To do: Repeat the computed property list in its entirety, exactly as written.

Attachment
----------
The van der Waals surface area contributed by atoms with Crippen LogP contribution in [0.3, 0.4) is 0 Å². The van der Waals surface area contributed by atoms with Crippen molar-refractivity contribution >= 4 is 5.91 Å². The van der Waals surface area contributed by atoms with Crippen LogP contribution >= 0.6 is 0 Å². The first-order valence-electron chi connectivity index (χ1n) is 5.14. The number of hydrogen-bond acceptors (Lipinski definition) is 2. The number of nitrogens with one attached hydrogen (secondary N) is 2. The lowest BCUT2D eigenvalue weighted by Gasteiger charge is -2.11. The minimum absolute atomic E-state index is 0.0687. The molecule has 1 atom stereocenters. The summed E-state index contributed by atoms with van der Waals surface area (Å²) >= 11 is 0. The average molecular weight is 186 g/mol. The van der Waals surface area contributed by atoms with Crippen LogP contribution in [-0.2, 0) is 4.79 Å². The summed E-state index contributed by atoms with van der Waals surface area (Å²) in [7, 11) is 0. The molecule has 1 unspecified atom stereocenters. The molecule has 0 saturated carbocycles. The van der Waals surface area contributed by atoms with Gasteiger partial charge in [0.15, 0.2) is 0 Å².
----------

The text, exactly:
The van der Waals surface area contributed by atoms with Crippen LogP contribution in [0.3, 0.4) is 0 Å². The van der Waals surface area contributed by atoms with Crippen molar-refractivity contribution >= 4 is 5.91 Å². The van der Waals surface area contributed by atoms with Crippen LogP contribution >= 0.6 is 0 Å². The first-order valence-electron chi connectivity index (χ1n) is 5.14. The number of hydrogen-bond acceptors (Lipinski definition) is 2. The number of nitrogens with one attached hydrogen (secondary N) is 2. The lowest BCUT2D eigenvalue weighted by Gasteiger charge is -2.11. The minimum absolute atomic E-state index is 0.0687. The molecule has 1 atom stereocenters. The summed E-state index contributed by atoms with van der Waals surface area (Å²) >= 11 is 0. The average molecular weight is 186 g/mol. The van der Waals surface area contributed by atoms with Crippen LogP contribution in [-0.2, 0) is 4.79 Å². The summed E-state index contributed by atoms with van der Waals surface area (Å²) in [7, 11) is 0. The molecule has 1 unspecified atom stereocenters. The molecule has 0 saturated carbocycles. The van der Waals surface area contributed by atoms with Gasteiger partial charge in [0.15, 0.2) is 0 Å².